2013 LX 570 2010 LS 460 2002 Tacoma 4x4

  • euphoniumeuphonium Great Northwest, West of the Cascades.Posts: 3,321
    " has the dealer already paid the sales tax or not? And does he have to now? "

    The dealer is obligated to pay the ST as there was a sale. Consider it a "transaction" tax.
  • Kristi, I just bought a new 2013 Avalon XLE. Traded in my 2004 Infiniti QX56...Should I expect my car insurance to go up or down. I have great driving record/no accidents.
  • Kirstie_HKirstie_H Posts: 10,822
    I'm not an insurance expert by any means, so you should put more credibility on the responses of others. However, I can share my personal experience of driving and having insurance for 30 years - your insurance will probably go up if you have comprehensive insurance in addition to collision. Comprehensive is the portion that pays you the value of your vehicle in the event that it's' totaled, or the portion that pays for the repairs on your vehicle in the event of an accident - assuming you are at-fault.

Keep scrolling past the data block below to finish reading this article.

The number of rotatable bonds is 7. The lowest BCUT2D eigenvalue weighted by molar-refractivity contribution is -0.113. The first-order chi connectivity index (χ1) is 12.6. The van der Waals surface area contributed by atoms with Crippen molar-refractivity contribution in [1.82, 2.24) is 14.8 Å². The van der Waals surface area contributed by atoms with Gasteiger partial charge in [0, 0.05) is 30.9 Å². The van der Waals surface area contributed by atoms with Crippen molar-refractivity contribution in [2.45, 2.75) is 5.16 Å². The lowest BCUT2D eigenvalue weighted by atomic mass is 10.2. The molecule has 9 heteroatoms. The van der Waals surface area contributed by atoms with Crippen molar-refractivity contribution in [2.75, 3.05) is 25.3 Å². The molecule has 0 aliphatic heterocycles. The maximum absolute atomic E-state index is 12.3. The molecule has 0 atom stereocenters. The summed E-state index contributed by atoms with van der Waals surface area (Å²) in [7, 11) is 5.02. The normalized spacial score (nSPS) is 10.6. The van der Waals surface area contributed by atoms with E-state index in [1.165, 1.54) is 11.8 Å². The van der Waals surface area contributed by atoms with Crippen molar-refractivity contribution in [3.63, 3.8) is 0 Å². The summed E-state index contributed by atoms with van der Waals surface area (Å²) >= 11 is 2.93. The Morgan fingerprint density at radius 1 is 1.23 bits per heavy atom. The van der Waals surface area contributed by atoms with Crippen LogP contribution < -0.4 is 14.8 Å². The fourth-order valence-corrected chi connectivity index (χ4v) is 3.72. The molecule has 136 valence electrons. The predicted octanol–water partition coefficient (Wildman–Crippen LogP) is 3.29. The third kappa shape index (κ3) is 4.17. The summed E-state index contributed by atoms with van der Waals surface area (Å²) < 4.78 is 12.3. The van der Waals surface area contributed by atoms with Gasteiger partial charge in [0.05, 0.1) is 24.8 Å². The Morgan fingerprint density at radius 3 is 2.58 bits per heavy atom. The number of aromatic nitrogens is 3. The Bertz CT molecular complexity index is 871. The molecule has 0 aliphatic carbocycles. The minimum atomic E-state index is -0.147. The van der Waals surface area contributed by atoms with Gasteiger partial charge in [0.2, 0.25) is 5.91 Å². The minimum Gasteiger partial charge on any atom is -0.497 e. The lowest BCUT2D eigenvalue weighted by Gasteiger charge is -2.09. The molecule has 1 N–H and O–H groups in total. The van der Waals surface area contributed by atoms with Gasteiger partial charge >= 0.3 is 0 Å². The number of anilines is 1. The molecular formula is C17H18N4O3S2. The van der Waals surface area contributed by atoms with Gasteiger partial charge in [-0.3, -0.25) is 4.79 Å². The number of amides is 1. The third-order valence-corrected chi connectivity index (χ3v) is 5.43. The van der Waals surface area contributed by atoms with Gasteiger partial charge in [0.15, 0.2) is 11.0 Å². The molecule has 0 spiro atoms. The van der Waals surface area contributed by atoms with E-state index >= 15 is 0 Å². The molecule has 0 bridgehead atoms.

Every time I've had a newer vehicle, comprehensive goes up because the value of my vehicle is higher. Every time I've traded for an older vehicle, comprehensive goes down. Your driving record is factored into the rate that you already pay, and whatever discount you get (as a percentage) won't change based on your vehicle. Options in your newer vehicle may lower your premiums - if, for example, your newer vehicle has more safety features, those may be factored into the premium you pay.

    As I mentioned, there are plenty of members here who are more knowledgeable, so if you get responses from them, they're likely to be more helpful and accurate.

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  • euphoniumeuphonium Great Northwest, West of the Cascades.Posts: 3,321
    Comprehensive is the portion that pays you the value of your vehicle in the event that it's' totaled, or the portion that pays for the repairs on your vehicle in the event of an accident

    If collision is the cause of the total, comprehensive does not enter into the equation.